A Guide to Different Types of Guitars
Would you like to play bluegrass or rock music? Is country music appealing to you? Do you want to hear an authentic blues sound just like the old days? If you feel like your acoustic guitar won’t cut it, maybe it’s better to get out of the norm and explore the exciting world of guitar playing using these different types of guitars. Are you ready? Then, slide on!
It is an unusual type of guitar for two reasons: First, you need to lay it on your lap. Then instead of strumming them, you need to slide on the strings. Steel guitars have different variants: the lap slide guitar which was originally played in Hawaii and the pedal steel guitar which has two or three separate necks with varying tones. To play a steel guitar, you need a piece of smooth metal or glass that you are going to slide on different points across the neck, producing a relaxing laid-back sound you can groove to. You can hear it on Delta Blues, country and Hawaiian songs. The notable steel guitar players are Ben Keith (lap steel) and Harmon Davis.
Bass guitar has a similar structure of an electric or acoustic guitar. It features a longer neck scale-around 30″ – 34″-and 4 to 6 strings. The first electric bass guitar was commercially produced in the 1950′s by Leo Fender with the release of The Fender Precision Bass or “P-Bass” for short. It replaced the upright bass as the instrument of choice in the Jazz music scene. An acoustic bass guitar gained mainstream prominence during the late 80′s and early 90′s due to MTV Unplugged. Mexico has traditional acoustic bass guitars called “guitarrón mexicano” and “Bajo Sexto”. Check this out www.housegroove.net to find some traditional bass guitar music playlists.
It is also known as resophonic guitar. It was invented in the 1930′s by John Dopyera as an answer to the growing demand for a guitar that can produce sufficient volume. The first instrument Dopyera invented was called a tricone guitar. It featured three aluminum disks attached together by a T-bar. Dobro-the company Dopyera co-founded-invented an inverted-cone variety and put a “spider” resonator on top. Most blues and country guitar players preferred this Dobro design simply because it has a better sound quality. To further appreciate the resonator guitar, listen to Jerry Douglas, Josh Graves and Mike Auldridge and read up on some great music articles.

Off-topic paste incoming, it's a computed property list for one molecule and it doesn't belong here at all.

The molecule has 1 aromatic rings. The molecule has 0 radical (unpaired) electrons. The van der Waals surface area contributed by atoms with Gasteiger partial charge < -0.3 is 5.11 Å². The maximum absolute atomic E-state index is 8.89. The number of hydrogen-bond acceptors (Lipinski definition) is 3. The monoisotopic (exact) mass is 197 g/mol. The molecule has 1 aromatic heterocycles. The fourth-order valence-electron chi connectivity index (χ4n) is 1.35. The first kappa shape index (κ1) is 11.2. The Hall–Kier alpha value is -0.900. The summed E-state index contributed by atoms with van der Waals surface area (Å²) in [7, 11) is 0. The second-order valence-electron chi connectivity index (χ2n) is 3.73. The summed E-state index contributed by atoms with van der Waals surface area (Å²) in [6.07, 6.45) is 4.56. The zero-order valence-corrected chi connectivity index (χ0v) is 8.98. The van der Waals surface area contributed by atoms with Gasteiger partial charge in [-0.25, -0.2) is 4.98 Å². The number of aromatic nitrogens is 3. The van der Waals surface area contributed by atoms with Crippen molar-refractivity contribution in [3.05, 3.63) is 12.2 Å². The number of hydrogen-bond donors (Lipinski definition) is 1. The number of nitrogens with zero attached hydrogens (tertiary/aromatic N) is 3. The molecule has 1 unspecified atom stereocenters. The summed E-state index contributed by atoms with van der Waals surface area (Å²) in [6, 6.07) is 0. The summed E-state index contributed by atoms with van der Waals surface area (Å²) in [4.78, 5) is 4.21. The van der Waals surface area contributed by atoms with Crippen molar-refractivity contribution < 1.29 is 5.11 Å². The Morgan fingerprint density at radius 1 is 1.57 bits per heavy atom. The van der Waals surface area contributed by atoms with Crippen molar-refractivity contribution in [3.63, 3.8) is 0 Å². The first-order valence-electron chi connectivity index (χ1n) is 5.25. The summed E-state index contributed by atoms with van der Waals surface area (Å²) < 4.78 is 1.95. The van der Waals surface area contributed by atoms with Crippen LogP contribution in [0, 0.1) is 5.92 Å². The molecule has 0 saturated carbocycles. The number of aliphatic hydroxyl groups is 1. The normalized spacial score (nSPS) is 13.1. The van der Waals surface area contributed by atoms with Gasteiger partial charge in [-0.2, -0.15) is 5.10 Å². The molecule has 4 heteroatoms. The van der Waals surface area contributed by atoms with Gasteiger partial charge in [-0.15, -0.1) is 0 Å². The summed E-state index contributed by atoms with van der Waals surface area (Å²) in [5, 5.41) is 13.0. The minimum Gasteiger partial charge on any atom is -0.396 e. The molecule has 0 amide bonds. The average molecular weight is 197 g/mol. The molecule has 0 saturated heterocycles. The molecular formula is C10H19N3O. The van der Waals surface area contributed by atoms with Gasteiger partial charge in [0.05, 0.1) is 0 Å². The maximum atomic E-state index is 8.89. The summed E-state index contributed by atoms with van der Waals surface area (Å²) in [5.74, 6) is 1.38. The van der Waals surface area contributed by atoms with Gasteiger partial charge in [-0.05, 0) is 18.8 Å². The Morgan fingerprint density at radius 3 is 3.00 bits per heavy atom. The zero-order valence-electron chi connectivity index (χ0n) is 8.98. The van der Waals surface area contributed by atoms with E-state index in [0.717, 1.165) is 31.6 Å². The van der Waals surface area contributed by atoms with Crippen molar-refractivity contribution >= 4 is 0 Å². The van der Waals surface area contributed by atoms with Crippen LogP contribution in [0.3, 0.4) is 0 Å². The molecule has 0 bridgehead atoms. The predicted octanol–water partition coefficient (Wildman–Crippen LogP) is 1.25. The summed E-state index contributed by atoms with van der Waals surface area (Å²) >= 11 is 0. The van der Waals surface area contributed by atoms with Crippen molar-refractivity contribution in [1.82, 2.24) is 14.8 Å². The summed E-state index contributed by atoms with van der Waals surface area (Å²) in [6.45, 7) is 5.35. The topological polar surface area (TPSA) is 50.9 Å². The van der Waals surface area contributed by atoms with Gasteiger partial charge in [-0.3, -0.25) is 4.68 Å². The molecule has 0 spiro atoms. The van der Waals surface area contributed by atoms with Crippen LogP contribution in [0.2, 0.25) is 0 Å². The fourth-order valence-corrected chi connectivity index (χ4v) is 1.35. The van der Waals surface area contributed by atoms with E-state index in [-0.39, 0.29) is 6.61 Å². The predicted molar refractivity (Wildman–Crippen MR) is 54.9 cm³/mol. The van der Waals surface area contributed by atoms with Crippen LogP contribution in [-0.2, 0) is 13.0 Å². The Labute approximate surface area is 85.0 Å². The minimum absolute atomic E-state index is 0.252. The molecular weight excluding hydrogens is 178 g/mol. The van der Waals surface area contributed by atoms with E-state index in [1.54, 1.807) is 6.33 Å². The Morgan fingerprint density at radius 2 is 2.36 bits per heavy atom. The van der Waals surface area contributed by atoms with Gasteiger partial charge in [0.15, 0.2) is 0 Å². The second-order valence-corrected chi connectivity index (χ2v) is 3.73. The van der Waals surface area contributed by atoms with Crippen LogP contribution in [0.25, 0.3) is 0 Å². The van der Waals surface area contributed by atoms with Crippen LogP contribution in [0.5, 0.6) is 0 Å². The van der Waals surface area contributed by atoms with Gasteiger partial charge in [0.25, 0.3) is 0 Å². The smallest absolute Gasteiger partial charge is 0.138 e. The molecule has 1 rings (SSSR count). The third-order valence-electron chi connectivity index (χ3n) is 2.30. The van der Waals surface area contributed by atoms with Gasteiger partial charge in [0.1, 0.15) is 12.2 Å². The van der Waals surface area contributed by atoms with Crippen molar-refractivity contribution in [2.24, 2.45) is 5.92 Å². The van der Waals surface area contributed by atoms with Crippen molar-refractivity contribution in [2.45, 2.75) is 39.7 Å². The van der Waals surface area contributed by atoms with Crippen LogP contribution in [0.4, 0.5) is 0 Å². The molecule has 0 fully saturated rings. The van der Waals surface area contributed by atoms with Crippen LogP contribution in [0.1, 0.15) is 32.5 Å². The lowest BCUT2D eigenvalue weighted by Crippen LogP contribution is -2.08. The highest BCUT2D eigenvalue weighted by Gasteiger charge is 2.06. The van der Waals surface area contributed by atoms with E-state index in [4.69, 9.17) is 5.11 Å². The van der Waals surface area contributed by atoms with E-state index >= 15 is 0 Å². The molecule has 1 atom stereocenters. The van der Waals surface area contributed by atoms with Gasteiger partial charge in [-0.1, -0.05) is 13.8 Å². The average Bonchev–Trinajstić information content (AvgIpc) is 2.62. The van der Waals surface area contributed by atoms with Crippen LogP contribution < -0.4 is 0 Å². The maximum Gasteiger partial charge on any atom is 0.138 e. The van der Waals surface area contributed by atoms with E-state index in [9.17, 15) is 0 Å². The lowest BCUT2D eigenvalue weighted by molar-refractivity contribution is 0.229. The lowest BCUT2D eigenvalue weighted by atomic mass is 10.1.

Double neck guitar
Double necks feature two guitar necks in one body. It is the most common of the multi-neck guitar line. It has a twelve string guitar on top and the normal six-string below. You can virtually come up with your own combination: an acoustic and an electric; two guitars with varying pickups; a bass and an electric guitar; fretted and fretless. It allows guitarists to switch back and forth between different sounds without grabbing different guitars. For a perfect performance using a double neck, watch the live rendition of “Xanadu” by Rush. Read more about music updates to learn about the latest and greatest in guitar technology by going here www.offmachine.com.
By learning different types of guitar, it gives you a whole lot of understanding and appreciation about the instrument. Try one of them. Remember The Beatles made a giant leap with Rubber Soul when they featured a sitar on “Norwegian Wood (This Bird Has Flown)”. Maybe it could happen to you too!
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